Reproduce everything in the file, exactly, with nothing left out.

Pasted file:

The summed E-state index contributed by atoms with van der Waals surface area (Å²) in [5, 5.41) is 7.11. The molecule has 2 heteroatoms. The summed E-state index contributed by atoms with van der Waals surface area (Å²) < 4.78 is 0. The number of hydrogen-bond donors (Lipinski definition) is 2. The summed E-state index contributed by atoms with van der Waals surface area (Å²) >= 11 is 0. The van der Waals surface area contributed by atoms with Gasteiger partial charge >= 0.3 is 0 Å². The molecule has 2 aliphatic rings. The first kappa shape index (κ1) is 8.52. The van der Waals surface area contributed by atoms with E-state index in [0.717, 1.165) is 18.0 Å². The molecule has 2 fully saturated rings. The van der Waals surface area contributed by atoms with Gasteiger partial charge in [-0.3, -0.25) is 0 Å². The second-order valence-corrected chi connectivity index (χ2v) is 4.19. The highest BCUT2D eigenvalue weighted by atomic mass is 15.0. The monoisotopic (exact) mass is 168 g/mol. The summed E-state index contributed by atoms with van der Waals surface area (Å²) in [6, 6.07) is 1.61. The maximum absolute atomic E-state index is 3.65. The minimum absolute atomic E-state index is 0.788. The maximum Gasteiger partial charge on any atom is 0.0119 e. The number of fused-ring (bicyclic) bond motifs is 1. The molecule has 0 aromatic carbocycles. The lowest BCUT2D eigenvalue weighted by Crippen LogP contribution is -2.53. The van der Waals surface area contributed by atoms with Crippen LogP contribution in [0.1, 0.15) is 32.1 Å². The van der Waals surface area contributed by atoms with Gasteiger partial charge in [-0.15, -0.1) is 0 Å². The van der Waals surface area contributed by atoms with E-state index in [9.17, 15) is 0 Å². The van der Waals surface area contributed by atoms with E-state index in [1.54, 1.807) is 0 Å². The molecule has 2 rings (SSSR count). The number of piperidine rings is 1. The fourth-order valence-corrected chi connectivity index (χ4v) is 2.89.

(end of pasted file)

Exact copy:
The summed E-state index contributed by atoms with van der Waals surface area (Å²) in [5, 5.41) is 7.11. The molecule has 2 heteroatoms. The summed E-state index contributed by atoms with van der Waals surface area (Å²) < 4.78 is 0. The number of hydrogen-bond donors (Lipinski definition) is 2. The summed E-state index contributed by atoms with van der Waals surface area (Å²) >= 11 is 0. The van der Waals surface area contributed by atoms with Gasteiger partial charge >= 0.3 is 0 Å². The molecule has 2 aliphatic rings. The first kappa shape index (κ1) is 8.52. The van der Waals surface area contributed by atoms with E-state index in [0.717, 1.165) is 18.0 Å². The molecule has 2 fully saturated rings. The van der Waals surface area contributed by atoms with Gasteiger partial charge in [-0.3, -0.25) is 0 Å². The second-order valence-corrected chi connectivity index (χ2v) is 4.19. The highest BCUT2D eigenvalue weighted by atomic mass is 15.0. The monoisotopic (exact) mass is 168 g/mol. The summed E-state index contributed by atoms with van der Waals surface area (Å²) in [6, 6.07) is 1.61. The maximum absolute atomic E-state index is 3.65. The minimum absolute atomic E-state index is 0.788. The maximum Gasteiger partial charge on any atom is 0.0119 e. The number of fused-ring (bicyclic) bond motifs is 1. The molecule has 0 aromatic carbocycles. The lowest BCUT2D eigenvalue weighted by Crippen LogP contribution is -2.53. The van der Waals surface area contributed by atoms with Crippen LogP contribution in [0.1, 0.15) is 32.1 Å². The van der Waals surface area contributed by atoms with Gasteiger partial charge in [-0.15, -0.1) is 0 Å². The van der Waals surface area contributed by atoms with E-state index in [9.17, 15) is 0 Å². The van der Waals surface area contributed by atoms with E-state index in [1.54, 1.807) is 0 Å². The molecule has 2 rings (SSSR count). The number of piperidine rings is 1. The fourth-order valence-corrected chi connectivity index (χ4v) is 2.89.